June – July 1946

American Painting From the Eighteenth Century to the Present Day
Tate Gallery

King George VI and Queen Elizabeth view John Singleton Copley’s The Death of Major Pierson, 6 January 1781, purchased by the Tate Gallery in 1864, at the American Painting exhibition at the Tate Gallery

King George VI and Queen Elizabeth view John Singleton Copley’s The Death of Major Pierson, 6 January 1781 1783 (Tate N00733), purchased by the Tate Gallery in 1864, at the American Painting exhibition at the Tate Gallery. They are accompanied by John Walker, Chief Curator of the National Gallery of Art, Washington D.C. (right) and Tate Director John Rothenstein (left). Published in London Illustrated News on 22 June 1946, p.7.

Invitation to the private view of the exhibition American Painting from the Eighteenth Century to the Present Day, Tate Gallery, London 1946

Invitation to the private view of the exhibition American Painting from the Eighteenth Century to the Present Day, Tate Gallery, London 1946
Tate Public Records TG 92/55/3

American Painting was the first major exhibition to be held at the Tate Gallery after the restoration of the bomb-damaged building. Organised by the National Gallery of Art, Washington D.C., it gave the British public what was later described as ‘its first opportunity of seeing something like the full range of American painting’.1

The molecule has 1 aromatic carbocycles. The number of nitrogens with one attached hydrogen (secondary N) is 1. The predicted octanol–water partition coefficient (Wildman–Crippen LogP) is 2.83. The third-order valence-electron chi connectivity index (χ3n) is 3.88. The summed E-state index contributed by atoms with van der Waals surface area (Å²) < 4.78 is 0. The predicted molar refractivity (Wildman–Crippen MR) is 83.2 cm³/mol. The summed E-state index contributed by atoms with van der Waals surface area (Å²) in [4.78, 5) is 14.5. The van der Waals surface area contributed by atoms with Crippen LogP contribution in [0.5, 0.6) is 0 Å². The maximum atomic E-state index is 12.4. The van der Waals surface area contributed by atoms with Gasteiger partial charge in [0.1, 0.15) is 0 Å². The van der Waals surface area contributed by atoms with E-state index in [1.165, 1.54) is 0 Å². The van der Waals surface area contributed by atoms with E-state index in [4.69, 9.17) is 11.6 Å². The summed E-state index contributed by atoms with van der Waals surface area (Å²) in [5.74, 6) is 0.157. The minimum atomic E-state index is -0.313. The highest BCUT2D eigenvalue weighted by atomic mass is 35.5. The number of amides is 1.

The show ranged from historical figures such as the Anglo-American painters Benjamin West (1738–1820) and John Singleton Copley (1738–1815) to such contemporary artists as Milton Avery (1885–1965), Thomas Hart Benton (1889–1975) and Georgia O’Keeffe (1887–1986). Abstract expressionism had yet to establish itself as an international force in the way that it would do over the next decade (see The New American Painting exhibition in 1959). However, gestures towards this new direction were made with the inclusion of key figures in the movement such as Robert Motherwell and Adolph Gottlieb.

In her essay in this publication Caroline Riley argues that the purpose of the exhibition was ‘to articulate, at least in part, the complicated role of art in the interdependent historicising of violence and recovery of culture after the trauma of war’.2 She notes, too, that the gallery was unable to produce a more lavish catalogue because of a general lack of resources, including paper, in post-war Britain.

Next decade: 1950s